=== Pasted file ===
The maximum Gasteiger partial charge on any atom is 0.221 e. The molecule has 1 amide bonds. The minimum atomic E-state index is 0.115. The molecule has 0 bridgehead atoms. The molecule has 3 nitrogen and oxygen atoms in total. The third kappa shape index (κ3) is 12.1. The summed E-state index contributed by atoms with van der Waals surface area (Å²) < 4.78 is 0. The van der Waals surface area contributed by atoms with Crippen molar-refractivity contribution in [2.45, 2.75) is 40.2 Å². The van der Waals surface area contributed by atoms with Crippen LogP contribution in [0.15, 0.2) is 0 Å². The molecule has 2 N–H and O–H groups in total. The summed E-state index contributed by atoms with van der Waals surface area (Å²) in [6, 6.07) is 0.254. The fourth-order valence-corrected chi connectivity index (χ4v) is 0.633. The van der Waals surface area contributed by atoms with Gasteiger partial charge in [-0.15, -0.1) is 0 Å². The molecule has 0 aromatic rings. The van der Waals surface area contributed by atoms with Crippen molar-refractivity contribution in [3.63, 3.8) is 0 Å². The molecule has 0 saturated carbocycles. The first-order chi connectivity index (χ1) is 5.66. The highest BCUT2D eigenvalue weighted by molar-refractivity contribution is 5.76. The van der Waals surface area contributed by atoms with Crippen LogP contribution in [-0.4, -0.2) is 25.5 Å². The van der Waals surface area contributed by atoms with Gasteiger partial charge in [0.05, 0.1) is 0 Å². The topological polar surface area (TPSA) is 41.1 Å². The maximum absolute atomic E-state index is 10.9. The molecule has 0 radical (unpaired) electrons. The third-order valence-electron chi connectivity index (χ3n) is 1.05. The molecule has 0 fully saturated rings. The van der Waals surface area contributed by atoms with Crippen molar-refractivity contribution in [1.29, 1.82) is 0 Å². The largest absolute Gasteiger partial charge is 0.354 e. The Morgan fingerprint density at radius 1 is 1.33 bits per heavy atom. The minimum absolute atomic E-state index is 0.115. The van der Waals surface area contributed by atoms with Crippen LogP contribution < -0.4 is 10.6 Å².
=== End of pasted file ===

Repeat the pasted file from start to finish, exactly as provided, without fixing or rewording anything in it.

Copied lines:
The maximum Gasteiger partial charge on any atom is 0.221 e. The molecule has 1 amide bonds. The minimum atomic E-state index is 0.115. The molecule has 0 bridgehead atoms. The molecule has 3 nitrogen and oxygen atoms in total. The third kappa shape index (κ3) is 12.1. The summed E-state index contributed by atoms with van der Waals surface area (Å²) < 4.78 is 0. The van der Waals surface area contributed by atoms with Crippen molar-refractivity contribution in [2.45, 2.75) is 40.2 Å². The van der Waals surface area contributed by atoms with Crippen LogP contribution in [0.15, 0.2) is 0 Å². The molecule has 2 N–H and O–H groups in total. The summed E-state index contributed by atoms with van der Waals surface area (Å²) in [6, 6.07) is 0.254. The fourth-order valence-corrected chi connectivity index (χ4v) is 0.633. The van der Waals surface area contributed by atoms with Gasteiger partial charge in [-0.15, -0.1) is 0 Å². The molecule has 0 aromatic rings. The van der Waals surface area contributed by atoms with Crippen molar-refractivity contribution in [3.63, 3.8) is 0 Å². The molecule has 0 saturated carbocycles. The first-order chi connectivity index (χ1) is 5.66. The highest BCUT2D eigenvalue weighted by molar-refractivity contribution is 5.76. The van der Waals surface area contributed by atoms with Crippen LogP contribution in [-0.4, -0.2) is 25.5 Å². The van der Waals surface area contributed by atoms with Gasteiger partial charge in [0.05, 0.1) is 0 Å². The topological polar surface area (TPSA) is 41.1 Å². The maximum absolute atomic E-state index is 10.9. The molecule has 0 radical (unpaired) electrons. The third-order valence-electron chi connectivity index (χ3n) is 1.05. The molecule has 0 fully saturated rings. The van der Waals surface area contributed by atoms with Crippen molar-refractivity contribution in [1.29, 1.82) is 0 Å². The largest absolute Gasteiger partial charge is 0.354 e. The Morgan fingerprint density at radius 1 is 1.33 bits per heavy atom. The minimum absolute atomic E-state index is 0.115. The van der Waals surface area contributed by atoms with Crippen LogP contribution < -0.4 is 10.6 Å².